In our study referral for per-operative physiological testing by itself was associated with worse long term results, probably reflecting a referral bias. The ability of anorectal physiological testing results to predict long term outcomes of patients is debated [24,25,26,27,28]. A subset of our patients performed perioperative ARM and BET, and some parameters were shown to predict long term impact of bowel dysfunction on quality of life: higher absolute and increment squeeze pressures were found to correlate with less severe quality of life measures on follow up. Nevertheless, the clinical implications of these findings might be limited, as definition of normal and abnormal values is problematic, and categorizing patients as “poor sphincter function” might be difficult [24]. About 40% of patients in our cohort suffered from major LARS despite having normal anal sphincter function on anorectal manometry. While some previous studies have shown the benefits of ARM in evaluating fecal incontinence and/or constipation due to non-surgical etiologies [25], studies evaluating the correlation between ARM and symptoms of bowel dysfunction in surgical patients vary in their results. Dulskas et al. [26] showed no correlation between severity of incontinence and results of anorectal manometry following surgert. On the other hand, Inhát et al. [27] showed that patients with major LARS displayed significantly lower resting pressures and sensation thresholds, compared to patients with no LARS or minor LARS. Similarly, Matzel et al. [ 28] showed maximal tolerable volume and neorectal compliance were significantly correlated to incontinence severity following LAR. Thus, it seems that although ARM might have some role in predicting quality of life or symptom severity following stoma reversal, the clinical use of this data might be problematic.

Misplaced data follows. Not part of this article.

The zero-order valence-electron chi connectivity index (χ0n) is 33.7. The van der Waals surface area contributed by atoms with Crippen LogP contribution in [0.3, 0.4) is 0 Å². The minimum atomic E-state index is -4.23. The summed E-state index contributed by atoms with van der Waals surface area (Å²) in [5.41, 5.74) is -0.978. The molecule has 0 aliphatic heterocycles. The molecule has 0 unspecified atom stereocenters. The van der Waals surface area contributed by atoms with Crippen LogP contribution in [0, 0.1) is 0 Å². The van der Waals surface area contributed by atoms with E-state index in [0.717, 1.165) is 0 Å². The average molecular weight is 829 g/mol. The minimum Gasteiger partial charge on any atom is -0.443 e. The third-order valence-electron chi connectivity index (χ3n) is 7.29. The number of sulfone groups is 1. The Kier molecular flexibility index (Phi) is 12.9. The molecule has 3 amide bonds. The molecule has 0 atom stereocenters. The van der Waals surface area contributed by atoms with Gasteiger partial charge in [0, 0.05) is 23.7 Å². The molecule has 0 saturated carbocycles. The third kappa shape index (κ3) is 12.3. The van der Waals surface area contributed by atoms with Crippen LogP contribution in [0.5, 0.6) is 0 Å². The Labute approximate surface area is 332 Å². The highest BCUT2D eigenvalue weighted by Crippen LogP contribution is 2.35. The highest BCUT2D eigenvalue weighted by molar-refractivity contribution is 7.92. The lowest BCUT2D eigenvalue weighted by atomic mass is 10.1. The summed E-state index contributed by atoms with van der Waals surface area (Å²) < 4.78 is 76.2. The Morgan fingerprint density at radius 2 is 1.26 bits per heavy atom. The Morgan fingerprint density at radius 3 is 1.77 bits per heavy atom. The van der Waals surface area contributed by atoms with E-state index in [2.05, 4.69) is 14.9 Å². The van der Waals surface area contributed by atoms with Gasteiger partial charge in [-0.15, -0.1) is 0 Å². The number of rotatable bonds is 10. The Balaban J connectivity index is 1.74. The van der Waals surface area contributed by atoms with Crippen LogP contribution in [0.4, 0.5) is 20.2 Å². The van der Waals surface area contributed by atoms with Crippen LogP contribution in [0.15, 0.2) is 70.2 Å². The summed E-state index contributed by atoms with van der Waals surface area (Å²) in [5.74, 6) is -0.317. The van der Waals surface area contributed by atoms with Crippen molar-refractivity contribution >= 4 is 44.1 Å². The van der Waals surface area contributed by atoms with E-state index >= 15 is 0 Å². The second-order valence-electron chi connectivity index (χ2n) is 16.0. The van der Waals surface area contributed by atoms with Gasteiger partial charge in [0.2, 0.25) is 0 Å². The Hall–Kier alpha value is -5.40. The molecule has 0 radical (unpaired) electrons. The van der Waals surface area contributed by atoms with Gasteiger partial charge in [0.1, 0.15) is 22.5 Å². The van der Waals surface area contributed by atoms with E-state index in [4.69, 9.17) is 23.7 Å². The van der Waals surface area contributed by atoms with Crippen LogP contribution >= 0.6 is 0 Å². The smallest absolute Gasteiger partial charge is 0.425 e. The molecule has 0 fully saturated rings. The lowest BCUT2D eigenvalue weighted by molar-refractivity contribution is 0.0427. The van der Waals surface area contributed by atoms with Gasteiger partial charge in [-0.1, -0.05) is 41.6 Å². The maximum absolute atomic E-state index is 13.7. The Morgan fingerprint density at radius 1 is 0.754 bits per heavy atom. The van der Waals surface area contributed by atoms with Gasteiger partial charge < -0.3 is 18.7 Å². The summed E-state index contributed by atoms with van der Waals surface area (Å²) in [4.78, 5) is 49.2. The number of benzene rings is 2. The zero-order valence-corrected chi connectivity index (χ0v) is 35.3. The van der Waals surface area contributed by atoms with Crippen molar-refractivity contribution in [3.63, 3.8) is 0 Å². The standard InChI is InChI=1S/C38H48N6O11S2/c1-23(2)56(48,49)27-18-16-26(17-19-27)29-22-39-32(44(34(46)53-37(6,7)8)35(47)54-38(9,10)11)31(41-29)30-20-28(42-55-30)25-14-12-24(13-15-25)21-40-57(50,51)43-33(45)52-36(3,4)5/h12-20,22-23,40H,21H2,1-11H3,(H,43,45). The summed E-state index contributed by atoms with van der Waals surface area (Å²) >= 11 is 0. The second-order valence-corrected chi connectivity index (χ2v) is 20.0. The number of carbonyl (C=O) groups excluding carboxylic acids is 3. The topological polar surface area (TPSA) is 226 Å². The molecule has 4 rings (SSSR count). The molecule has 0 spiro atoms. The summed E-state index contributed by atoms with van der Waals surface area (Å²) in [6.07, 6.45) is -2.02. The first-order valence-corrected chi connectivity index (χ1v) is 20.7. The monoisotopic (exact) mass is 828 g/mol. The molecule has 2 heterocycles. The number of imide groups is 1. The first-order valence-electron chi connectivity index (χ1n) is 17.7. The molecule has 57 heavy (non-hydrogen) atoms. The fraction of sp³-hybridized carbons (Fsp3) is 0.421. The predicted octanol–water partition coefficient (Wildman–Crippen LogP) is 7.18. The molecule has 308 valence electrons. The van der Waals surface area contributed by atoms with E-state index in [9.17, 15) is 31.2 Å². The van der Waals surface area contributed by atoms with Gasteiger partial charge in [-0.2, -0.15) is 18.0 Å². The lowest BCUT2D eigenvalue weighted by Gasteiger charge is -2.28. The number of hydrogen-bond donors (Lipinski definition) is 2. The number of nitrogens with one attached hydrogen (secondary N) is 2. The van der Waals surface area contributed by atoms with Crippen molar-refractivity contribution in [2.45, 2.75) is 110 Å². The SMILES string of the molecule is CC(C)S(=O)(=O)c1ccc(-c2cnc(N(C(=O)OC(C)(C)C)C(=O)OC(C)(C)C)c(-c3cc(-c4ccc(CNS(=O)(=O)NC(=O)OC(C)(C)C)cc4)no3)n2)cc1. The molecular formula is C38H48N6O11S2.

Anorectal physiotherapy treatment had no effect on long term outcomes in our study. This contrasts with previous studies [29,30,31,32]. For example, Bartlett et al. [29] showed an improvement in continence and symptom related quality of life in post-surgical patients undergoing BF treatment. Reduction in scores of severity indexes was demonstrated following treatment in the studies by Kim et al. [30] and Liang et al. [31], as well as improvement of anorectal physiological function on anorectal manometry. Similar effect of BF on symptoms was shown by Pucciani et al. [32], yet no change in physiology testing results was seen in this study. Several reasons might explain the minimal effect of physiotherapy seen in our study. First, as no baseline measurements were made in our study prior to treatment, a before-after analysis of symptoms improvement could not be made. Second, measurements of outcomes in the aforementioned studies, as well as in other studies evaluating BF treatment, were made shortly after the final treatment session. As shown by Mazor et al. [33], benefits of BF in patients with fecal incontinence due to non-surgical etiology waned in about a third of the patients at a median of 7 year long-term follow-up. Moreover, at long-term follow-up, improvements in patients’ quality of life measures following BF were no longer evident. This declining trend might explain the minimal effect of BF on long term outcomes seen in our study. Lastly, in our study, baseline anorectal physiological testing results in patients who performed physiotherapy were worse than in patients that were not treated. As ARM was performed before physiotherapy, this suggests that patients who presented with a more impaired anorectal function were more likely to be referred for additional therapy such as physiotherapy, reflecting a selection bias.